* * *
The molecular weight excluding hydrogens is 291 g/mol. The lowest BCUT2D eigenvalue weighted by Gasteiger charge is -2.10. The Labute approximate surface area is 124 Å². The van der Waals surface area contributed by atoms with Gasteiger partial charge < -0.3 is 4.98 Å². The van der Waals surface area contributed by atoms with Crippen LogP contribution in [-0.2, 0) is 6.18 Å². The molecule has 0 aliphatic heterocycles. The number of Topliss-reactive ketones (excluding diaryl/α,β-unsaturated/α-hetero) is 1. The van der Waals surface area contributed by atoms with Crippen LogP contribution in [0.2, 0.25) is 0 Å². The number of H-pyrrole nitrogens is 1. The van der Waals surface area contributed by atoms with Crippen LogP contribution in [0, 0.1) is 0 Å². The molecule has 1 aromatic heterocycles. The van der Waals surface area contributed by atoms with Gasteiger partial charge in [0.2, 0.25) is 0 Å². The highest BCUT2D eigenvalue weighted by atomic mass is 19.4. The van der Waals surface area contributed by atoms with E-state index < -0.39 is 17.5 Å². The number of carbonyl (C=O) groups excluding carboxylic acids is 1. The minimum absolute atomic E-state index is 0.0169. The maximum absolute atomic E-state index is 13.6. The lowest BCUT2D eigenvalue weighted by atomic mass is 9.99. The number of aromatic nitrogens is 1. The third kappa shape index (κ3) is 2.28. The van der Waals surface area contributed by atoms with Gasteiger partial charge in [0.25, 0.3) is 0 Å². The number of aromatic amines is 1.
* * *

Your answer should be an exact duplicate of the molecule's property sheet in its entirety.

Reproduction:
The molecular weight excluding hydrogens is 291 g/mol. The lowest BCUT2D eigenvalue weighted by Gasteiger charge is -2.10. The Labute approximate surface area is 124 Å². The van der Waals surface area contributed by atoms with Gasteiger partial charge < -0.3 is 4.98 Å². The van der Waals surface area contributed by atoms with Crippen LogP contribution in [-0.2, 0) is 6.18 Å². The molecule has 0 aliphatic heterocycles. The number of Topliss-reactive ketones (excluding diaryl/α,β-unsaturated/α-hetero) is 1. The van der Waals surface area contributed by atoms with Crippen LogP contribution in [0.2, 0.25) is 0 Å². The number of H-pyrrole nitrogens is 1. The van der Waals surface area contributed by atoms with Crippen LogP contribution in [0, 0.1) is 0 Å². The molecule has 1 aromatic heterocycles. The van der Waals surface area contributed by atoms with Gasteiger partial charge in [0.2, 0.25) is 0 Å². The highest BCUT2D eigenvalue weighted by atomic mass is 19.4. The van der Waals surface area contributed by atoms with E-state index < -0.39 is 17.5 Å². The number of carbonyl (C=O) groups excluding carboxylic acids is 1. The minimum absolute atomic E-state index is 0.0169. The maximum absolute atomic E-state index is 13.6. The lowest BCUT2D eigenvalue weighted by atomic mass is 9.99. The number of aromatic nitrogens is 1. The third kappa shape index (κ3) is 2.28. The van der Waals surface area contributed by atoms with Gasteiger partial charge in [0.25, 0.3) is 0 Å². The number of aromatic amines is 1.